Changes in Ownership

McKnight’s reported on a new study that finds nursing home ownership changes may be a symptom of poor nursing home quality, rather than the cause of it.

Researchers from the University of Washington Department of Rehabilitation Medicine evaluated the impact of 1,459 sales on about 11,000 nursing homes and their short-stay patients. It was not good for the residents. Researchers noted that facilities with a change in ownership had worse outcomes over the full study period compared to those that went unsold.

“The finding that worse short-stay patient outcomes occurred in SNFs with changes in ownership group throughout the study period, combined with the finding that changes in ownership were more common in SNFs with characteristics that have previously been associated with lower quality, suggests that changes in ownership may be a symptom, rather than a cause, of lower quality,” they wrote in JAMA Network Open.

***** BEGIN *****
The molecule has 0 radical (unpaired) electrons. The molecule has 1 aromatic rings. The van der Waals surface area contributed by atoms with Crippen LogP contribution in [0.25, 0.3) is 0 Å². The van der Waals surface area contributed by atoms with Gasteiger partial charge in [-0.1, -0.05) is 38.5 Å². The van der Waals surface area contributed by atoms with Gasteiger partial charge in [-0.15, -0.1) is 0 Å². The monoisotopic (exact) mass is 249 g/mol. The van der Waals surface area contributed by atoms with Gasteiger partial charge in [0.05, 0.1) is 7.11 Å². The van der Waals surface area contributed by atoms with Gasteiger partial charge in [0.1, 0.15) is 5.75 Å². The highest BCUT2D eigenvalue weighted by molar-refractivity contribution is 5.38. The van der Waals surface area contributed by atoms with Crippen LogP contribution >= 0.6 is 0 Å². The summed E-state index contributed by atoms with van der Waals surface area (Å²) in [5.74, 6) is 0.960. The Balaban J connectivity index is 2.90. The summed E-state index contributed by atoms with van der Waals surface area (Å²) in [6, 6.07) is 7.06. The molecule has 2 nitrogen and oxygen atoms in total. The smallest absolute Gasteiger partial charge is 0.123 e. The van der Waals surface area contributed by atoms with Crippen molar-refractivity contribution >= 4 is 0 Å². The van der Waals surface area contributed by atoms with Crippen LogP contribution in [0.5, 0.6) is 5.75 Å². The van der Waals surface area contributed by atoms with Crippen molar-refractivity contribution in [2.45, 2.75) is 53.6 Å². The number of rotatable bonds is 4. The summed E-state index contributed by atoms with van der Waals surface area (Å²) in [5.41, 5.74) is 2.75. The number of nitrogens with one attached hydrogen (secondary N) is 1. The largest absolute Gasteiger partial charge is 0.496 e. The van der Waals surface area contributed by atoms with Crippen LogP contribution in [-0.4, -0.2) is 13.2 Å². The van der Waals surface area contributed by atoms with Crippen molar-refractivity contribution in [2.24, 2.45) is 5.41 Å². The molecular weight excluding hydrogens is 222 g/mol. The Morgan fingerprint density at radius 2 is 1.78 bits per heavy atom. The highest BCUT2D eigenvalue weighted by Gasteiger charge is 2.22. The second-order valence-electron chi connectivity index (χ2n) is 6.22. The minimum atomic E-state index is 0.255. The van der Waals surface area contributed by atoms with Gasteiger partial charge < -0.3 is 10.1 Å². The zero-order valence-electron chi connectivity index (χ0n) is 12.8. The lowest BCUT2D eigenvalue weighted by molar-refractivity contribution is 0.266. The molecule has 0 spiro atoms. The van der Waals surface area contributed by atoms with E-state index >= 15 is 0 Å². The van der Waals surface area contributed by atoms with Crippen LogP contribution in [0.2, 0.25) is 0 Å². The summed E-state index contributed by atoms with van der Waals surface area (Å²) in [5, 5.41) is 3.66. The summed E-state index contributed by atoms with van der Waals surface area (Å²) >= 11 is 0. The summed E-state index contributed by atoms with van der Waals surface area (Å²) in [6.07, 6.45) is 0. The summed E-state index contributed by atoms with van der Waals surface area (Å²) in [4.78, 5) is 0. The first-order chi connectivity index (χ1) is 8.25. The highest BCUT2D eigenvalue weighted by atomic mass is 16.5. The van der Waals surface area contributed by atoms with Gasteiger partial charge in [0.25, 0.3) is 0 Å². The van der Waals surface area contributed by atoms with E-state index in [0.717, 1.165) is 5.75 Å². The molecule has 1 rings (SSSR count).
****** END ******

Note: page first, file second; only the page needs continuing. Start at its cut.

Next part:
Studies show that the quality of care in a nursing home can be profoundly affected by who owns it. It’s not always clear who should be held accountable, though: Many nursing homes are owned by companies that are owned by other companies, obscuring who has the ultimate decision-making power.

As more nursing homes are sold, information about an incoming owner’s performance in other homes becomes more relevant, as it may provide insight into how their latest acquisitions will fare.

To help navigate the confusing world of nursing home ownership, ProPublica’s Nursing Home Inspect now publishes detailed ownership information for facilities and an upgraded search to help you sift through the information.